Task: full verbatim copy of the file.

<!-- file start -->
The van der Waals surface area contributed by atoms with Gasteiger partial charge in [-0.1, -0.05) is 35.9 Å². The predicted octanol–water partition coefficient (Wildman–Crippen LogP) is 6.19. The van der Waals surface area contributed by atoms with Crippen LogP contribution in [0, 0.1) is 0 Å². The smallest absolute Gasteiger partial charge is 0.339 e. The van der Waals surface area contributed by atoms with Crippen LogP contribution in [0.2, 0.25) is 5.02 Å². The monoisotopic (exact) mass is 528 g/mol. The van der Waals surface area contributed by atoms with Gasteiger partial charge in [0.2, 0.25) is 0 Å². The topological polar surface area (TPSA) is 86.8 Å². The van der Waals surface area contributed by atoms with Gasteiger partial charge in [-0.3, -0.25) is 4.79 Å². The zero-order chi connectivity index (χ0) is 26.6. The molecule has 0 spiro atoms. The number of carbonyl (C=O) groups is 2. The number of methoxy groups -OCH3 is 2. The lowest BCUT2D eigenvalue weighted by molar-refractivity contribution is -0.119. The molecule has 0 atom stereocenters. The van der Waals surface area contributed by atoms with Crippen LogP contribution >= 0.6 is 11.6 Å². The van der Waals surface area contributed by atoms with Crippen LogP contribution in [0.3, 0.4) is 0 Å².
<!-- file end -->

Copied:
The van der Waals surface area contributed by atoms with Gasteiger partial charge in [-0.1, -0.05) is 35.9 Å². The predicted octanol–water partition coefficient (Wildman–Crippen LogP) is 6.19. The van der Waals surface area contributed by atoms with Crippen LogP contribution in [0, 0.1) is 0 Å². The smallest absolute Gasteiger partial charge is 0.339 e. The van der Waals surface area contributed by atoms with Crippen LogP contribution in [0.2, 0.25) is 5.02 Å². The monoisotopic (exact) mass is 528 g/mol. The van der Waals surface area contributed by atoms with Gasteiger partial charge in [0.2, 0.25) is 0 Å². The topological polar surface area (TPSA) is 86.8 Å². The van der Waals surface area contributed by atoms with Gasteiger partial charge in [-0.3, -0.25) is 4.79 Å². The zero-order chi connectivity index (χ0) is 26.6. The molecule has 0 spiro atoms. The number of carbonyl (C=O) groups is 2. The number of methoxy groups -OCH3 is 2. The lowest BCUT2D eigenvalue weighted by molar-refractivity contribution is -0.119. The molecule has 0 atom stereocenters. The van der Waals surface area contributed by atoms with Crippen LogP contribution >= 0.6 is 11.6 Å². The van der Waals surface area contributed by atoms with Crippen LogP contribution in [0.3, 0.4) is 0 Å².